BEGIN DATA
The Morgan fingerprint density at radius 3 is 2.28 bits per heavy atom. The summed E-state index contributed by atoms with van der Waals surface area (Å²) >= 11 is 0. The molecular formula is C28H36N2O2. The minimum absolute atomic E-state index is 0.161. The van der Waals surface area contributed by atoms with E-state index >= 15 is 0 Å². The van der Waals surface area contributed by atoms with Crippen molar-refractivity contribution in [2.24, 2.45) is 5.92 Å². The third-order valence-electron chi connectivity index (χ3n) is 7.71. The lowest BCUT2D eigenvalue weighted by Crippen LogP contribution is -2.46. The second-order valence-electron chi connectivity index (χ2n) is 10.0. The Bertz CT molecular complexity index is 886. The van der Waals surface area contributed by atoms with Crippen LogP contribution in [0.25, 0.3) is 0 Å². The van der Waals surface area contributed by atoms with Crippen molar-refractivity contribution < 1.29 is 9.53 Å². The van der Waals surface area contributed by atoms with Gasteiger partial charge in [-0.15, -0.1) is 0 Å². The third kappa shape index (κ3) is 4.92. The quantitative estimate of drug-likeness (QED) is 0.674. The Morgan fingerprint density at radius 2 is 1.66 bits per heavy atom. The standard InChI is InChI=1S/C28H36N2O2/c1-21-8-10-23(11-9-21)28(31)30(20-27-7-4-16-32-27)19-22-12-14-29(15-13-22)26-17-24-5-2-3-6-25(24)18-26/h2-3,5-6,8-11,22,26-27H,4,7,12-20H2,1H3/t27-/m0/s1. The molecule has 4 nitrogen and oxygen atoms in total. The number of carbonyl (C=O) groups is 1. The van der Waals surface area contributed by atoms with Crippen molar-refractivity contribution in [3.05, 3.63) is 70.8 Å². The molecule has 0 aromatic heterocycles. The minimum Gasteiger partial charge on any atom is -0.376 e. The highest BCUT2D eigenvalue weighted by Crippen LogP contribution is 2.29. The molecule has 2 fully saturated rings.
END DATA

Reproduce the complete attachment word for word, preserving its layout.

The Morgan fingerprint density at radius 3 is 2.28 bits per heavy atom. The summed E-state index contributed by atoms with van der Waals surface area (Å²) >= 11 is 0. The molecular formula is C28H36N2O2. The minimum absolute atomic E-state index is 0.161. The van der Waals surface area contributed by atoms with E-state index >= 15 is 0 Å². The van der Waals surface area contributed by atoms with Crippen molar-refractivity contribution in [2.24, 2.45) is 5.92 Å². The third-order valence-electron chi connectivity index (χ3n) is 7.71. The lowest BCUT2D eigenvalue weighted by Crippen LogP contribution is -2.46. The second-order valence-electron chi connectivity index (χ2n) is 10.0. The Bertz CT molecular complexity index is 886. The van der Waals surface area contributed by atoms with Crippen LogP contribution in [0.25, 0.3) is 0 Å². The van der Waals surface area contributed by atoms with Crippen molar-refractivity contribution < 1.29 is 9.53 Å². The van der Waals surface area contributed by atoms with Gasteiger partial charge in [-0.15, -0.1) is 0 Å². The third kappa shape index (κ3) is 4.92. The quantitative estimate of drug-likeness (QED) is 0.674. The Morgan fingerprint density at radius 2 is 1.66 bits per heavy atom. The standard InChI is InChI=1S/C28H36N2O2/c1-21-8-10-23(11-9-21)28(31)30(20-27-7-4-16-32-27)19-22-12-14-29(15-13-22)26-17-24-5-2-3-6-25(24)18-26/h2-3,5-6,8-11,22,26-27H,4,7,12-20H2,1H3/t27-/m0/s1. The molecule has 4 nitrogen and oxygen atoms in total. The number of carbonyl (C=O) groups is 1. The van der Waals surface area contributed by atoms with Crippen molar-refractivity contribution in [3.05, 3.63) is 70.8 Å². The molecule has 0 aromatic heterocycles. The minimum Gasteiger partial charge on any atom is -0.376 e. The highest BCUT2D eigenvalue weighted by Crippen LogP contribution is 2.29. The molecule has 2 fully saturated rings.